Tarsal tunnel syndrome is a multifaceted compression neuropathy that typically manifests with pain and paresthesias that radiate from the medial ankle distally and, occasionally, proximally. These findings may have a variety of causes, which can be categorized as extrinsic, intrinsic, or tensioning factors in the development of signs and symptoms of tarsal tunnel syndrome.
Extrinsic causes may contribute to the development of tarsal tunnel syndrome. Examples include external trauma due to crush injury, stretch injury, fractures, dislocations of the ankle and hindfoot, and severe ankle sprains.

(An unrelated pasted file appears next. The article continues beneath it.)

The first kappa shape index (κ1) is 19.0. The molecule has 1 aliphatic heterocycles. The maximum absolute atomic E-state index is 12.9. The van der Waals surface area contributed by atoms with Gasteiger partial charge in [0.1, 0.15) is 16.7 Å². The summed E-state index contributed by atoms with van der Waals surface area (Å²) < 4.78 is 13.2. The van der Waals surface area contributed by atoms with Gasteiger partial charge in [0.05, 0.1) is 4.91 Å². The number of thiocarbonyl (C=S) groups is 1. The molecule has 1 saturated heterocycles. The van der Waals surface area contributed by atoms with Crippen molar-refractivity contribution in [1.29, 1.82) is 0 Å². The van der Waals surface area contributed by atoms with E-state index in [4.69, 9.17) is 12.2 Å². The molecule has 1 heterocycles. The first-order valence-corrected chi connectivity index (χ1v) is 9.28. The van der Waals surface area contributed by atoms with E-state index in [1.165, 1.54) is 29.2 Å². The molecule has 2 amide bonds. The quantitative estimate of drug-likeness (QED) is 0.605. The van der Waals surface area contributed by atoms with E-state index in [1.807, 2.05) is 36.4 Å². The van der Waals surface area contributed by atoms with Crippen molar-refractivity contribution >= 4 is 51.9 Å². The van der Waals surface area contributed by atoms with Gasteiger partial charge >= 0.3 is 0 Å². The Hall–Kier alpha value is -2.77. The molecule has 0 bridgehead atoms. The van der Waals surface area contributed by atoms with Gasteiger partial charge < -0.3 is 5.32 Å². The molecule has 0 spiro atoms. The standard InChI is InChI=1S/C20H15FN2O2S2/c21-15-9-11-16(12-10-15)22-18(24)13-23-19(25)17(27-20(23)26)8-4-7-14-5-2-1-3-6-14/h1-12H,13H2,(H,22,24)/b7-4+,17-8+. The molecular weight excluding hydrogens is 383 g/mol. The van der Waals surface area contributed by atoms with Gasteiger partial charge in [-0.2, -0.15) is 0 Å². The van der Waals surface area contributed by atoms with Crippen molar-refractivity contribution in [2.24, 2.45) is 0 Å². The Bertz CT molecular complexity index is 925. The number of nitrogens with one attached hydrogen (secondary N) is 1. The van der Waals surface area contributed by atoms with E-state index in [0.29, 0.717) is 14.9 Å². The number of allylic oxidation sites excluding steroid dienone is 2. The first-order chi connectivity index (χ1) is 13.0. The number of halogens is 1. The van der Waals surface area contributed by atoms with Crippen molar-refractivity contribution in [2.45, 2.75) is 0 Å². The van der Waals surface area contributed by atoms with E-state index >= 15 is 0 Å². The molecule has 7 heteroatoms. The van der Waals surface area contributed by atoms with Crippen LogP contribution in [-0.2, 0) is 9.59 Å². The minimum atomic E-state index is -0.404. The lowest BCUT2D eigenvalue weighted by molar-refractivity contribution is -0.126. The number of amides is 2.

Local causes may be intrinsic causes of the neuropathy. Examples include space-occupying masses, localized tumors, bony prominences, and a venous plexus within the tarsal canal.
Nerve tension caused by a valgus foot can cause symptoms that are identical to those of a circumferential nerve compression.
Symptoms of tarsal tunnel syndrome vary from individual to individual, but clinical findings generally include the following: sensory disturbance that varies from sharp pain to loss of sensation, motor disturbance with resultant atrophy of intrinsic musculature, and gait abnormality (eg, overpronation and a limp due to pain with weight bearing).
A hindfoot valgus deformity may potentiate the symptoms of tarsal tunnel syndrome because the deformity may increase tension due to an increase in eversion and dorsiflexion.